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Debunking Three Syrian Civil War Myths

Myth #1

Climate Change caused the Syrian War and its correlative support statement. Daraa was the center of the opposition.

This myth has been repeated universally to the point that some academics include it in their research. A close examination shows the drought of 2005 to 2007 was a factor but it was a minor factor compared to other, larger issues. Charles Lister in his seminal work The Syrian Jihad reminds all analysts that prior to the Arab Spring there was a Damascus Spring in 2000, with Bashar Assad’s ascension to power bringing the promise of reform and visible movement towards economic reform.

These reforms, according to Lister and others, accentuated the existing corruption that clogged the economic wheels of Syria. In addition, Assad started reducing military expenditure, diverting the funds to economic reforms, though greatly hampered by George W. Bush administration sanctions; therefore, creating a weaker military comprised mostly of Alewite officers commanding some 200,000 Sunni conscripts.

It is important to add another disastrous George W. Bush action that fueled both the demonstrations and the rebellion: the 2003 Iraq invasion. The Iraq invasion fueled the hope of the Kurdish population spread across Syria, Iraq, and Turkey. (The Battle for Syria: Christopher Philips)Though, Daraa broke into revolt on 15 March 2011, the northern area ofAl-Hasakah (largely Kurdish area) saw the first Arab Spring-like action when Hasan Ali Akleh set himself on fire. This was followed by imprisoned Kurdish activists demanding freedom and demonstrations five days before Daraa in Qamishli and al-Hasakah.

A full month before Daraa, the mythological start of the revolt, shopkeepers in Damascus’ famous Souq al-Hamadiyya protested before being joined by 5,000 other Damascene. In addition, there were constant calls for Days of Rage nationwide prior to Daraa.

The American invasion of Iraq had a much larger fatal impact. As discussed by Lister and others, it served as a magnet to Sunni Jihadis from Syria and other parts of the region who would later return to Syria armed, trained, and battle-ready. Ahrar Al-Sham, Saudi funded, would show up in one of the first battles in 2011. Al Qaeda’s al-Nusra would show more caution during 2011 but by mid-2012, as the United States sponsored Free Syrian Army faded, it assumed a leadership role in the revolt.

In terms of armed revolt, Daraa was the third battle of the revolt behind Rastan and Rif Dimashq some two months earlier. In even further contrast, Adam Baczko et al in Civil War in Syria cites June as the first battle of the Syrian Civil War. However, without doubt the March 2011 incidents in Daraa were most sensational and exploitable by the news media because they involved children and provided the best news copy with a Syrian official supposedly telling the families to go make more children and if their husbands could not his men would help. (By now it is fairly certain this never happened.)

In a small concession to the Climate Change theory—borne out of the drought—Baczko points out that largely the non-Free Syrian Army-rebels were from the disaffected countryside. However, the Climate Change theory displays the lack of understanding of Syrian history as described in Philip Khoury’s Urban Notables of Syria. The conflict between the wealthy Damascene landowners and merchants, who controlled the politics of both Ottoman and post-Ottoman Syria, and the rural population by far is the greatest shaper of the events of 2011.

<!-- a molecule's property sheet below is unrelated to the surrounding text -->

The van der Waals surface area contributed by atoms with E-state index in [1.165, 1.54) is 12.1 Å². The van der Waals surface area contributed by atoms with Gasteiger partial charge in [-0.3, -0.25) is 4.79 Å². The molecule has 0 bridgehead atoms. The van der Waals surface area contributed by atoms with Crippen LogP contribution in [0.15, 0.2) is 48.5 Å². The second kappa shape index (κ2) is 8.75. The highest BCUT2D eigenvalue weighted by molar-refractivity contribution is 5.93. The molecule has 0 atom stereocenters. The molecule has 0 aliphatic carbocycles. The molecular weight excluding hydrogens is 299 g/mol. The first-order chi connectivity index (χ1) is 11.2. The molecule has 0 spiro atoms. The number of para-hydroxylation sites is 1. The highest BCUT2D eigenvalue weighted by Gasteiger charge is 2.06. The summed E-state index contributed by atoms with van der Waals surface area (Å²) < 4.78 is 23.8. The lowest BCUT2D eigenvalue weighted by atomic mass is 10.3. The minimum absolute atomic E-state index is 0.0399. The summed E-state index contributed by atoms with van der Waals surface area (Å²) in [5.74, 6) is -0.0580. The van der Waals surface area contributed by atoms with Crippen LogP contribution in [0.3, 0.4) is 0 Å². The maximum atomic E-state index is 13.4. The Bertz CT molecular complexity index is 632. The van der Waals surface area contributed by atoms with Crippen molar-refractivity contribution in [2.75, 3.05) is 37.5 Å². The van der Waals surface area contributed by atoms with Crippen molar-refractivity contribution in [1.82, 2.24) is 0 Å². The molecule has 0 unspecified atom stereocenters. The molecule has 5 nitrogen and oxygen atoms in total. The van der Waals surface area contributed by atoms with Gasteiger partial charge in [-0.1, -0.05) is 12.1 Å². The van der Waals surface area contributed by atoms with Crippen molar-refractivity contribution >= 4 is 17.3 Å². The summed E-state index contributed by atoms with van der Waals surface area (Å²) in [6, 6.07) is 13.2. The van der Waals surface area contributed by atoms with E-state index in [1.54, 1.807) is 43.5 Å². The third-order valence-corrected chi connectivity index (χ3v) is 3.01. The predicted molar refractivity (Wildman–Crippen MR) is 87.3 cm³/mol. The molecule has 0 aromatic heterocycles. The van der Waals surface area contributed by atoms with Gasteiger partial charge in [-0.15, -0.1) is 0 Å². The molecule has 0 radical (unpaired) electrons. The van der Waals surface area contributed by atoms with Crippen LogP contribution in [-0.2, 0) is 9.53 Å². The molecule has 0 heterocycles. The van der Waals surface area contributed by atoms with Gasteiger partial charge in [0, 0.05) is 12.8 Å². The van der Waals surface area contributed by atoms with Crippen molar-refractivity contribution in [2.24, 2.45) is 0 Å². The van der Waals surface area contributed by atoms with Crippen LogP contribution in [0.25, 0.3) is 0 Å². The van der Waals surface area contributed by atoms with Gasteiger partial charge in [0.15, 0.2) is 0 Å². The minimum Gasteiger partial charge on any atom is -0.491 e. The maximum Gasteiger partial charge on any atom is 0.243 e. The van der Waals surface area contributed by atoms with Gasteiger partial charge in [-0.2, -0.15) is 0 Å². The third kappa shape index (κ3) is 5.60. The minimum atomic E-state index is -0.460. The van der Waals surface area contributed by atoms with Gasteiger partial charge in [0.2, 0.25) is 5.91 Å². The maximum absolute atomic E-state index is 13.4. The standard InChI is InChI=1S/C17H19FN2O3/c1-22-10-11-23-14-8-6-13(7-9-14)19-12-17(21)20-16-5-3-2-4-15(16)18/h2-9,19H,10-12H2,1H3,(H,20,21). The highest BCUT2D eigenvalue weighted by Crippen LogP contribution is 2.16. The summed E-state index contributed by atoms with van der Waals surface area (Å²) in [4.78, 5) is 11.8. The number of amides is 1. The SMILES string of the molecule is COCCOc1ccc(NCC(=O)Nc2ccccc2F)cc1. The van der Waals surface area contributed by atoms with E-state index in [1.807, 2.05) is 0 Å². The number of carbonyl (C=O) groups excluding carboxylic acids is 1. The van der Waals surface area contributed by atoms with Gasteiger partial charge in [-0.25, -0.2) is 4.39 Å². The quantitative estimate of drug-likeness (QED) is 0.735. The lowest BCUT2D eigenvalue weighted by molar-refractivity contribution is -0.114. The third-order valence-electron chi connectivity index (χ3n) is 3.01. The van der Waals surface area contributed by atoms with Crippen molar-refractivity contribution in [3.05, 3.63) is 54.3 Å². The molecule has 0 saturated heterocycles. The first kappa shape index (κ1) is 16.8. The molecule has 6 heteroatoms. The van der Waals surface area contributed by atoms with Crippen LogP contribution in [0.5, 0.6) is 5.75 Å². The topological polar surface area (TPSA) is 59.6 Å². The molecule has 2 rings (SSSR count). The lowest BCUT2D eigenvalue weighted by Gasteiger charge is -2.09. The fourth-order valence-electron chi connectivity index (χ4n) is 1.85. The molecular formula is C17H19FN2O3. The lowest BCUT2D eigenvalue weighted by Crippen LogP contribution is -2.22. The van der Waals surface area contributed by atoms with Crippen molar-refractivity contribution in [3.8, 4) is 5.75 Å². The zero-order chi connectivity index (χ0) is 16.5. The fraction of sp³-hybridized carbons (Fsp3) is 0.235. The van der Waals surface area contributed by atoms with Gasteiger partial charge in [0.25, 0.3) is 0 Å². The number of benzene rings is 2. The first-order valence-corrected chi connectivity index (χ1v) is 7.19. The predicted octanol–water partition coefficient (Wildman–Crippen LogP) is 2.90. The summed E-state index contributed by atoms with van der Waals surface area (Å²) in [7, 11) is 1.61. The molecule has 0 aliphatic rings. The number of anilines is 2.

Why is busting this myth important? To cite the March 2011 Daraa events or Climate Change as the cause of the war negates the complexity of Syrian dynamics. No doubt, it played into President Obama’s simpleton approach of arming the Free Syrian Army as a means to bring about regime change and ignoring the much deeper division in Syria. The Syrian Civil War, only on the surface, was about regime military deserters to be exploited by the United States. The Free Syrian Army, rightfully, fell apart within its first seven months as evidence of the greater dynamics. This President Obama and Hilary Clinton blunder ultimately would aid in the death of nearly 500,000 Syrians.

Myth #2

Iran must be countered in the region to stop Iranian regional expansion.

Over 40 years ago, a high-level Vietnamese government official, who was tired of the American led war, responded to the typical United States government tirade about how the United States was fighting to stop Chinese domination with the following:

“If you believe you are here to stop the Chinese then why don’t you go to China and fight them and leave us alone.”

As a young intelligence analyst in Vietnam, this analyst had a similar response after hearing the Domino Theory at a staff meeting.

“Do you know the history between Vietnam and China?”

Therefore, the United States policy in the Levant can only be described as insane when insanity is described as doing the same thing over and over and expecting a different result. The United States needs to learn that nationalism trumps everything. It is for this reason the so-called scholar-General Mattis needs to be placed in the same dunce class as General McChristianson of Vietnam infamy.

First, any rookie-Middle East student knows the area known as Greater Syria is the historical home of Arab Nationalism. This has been well-described in The Great Syrian Revolt by Michael Provence or in The Commander by Lila Parson recounting the struggles of the great (if not ill-fated) Fawzi al-Qawuqji. It is for this reason the Balfour Declaration, in Greater Syria, is considered a supreme act of betrayal by the powers that now wants to control the destiny of Great Syria.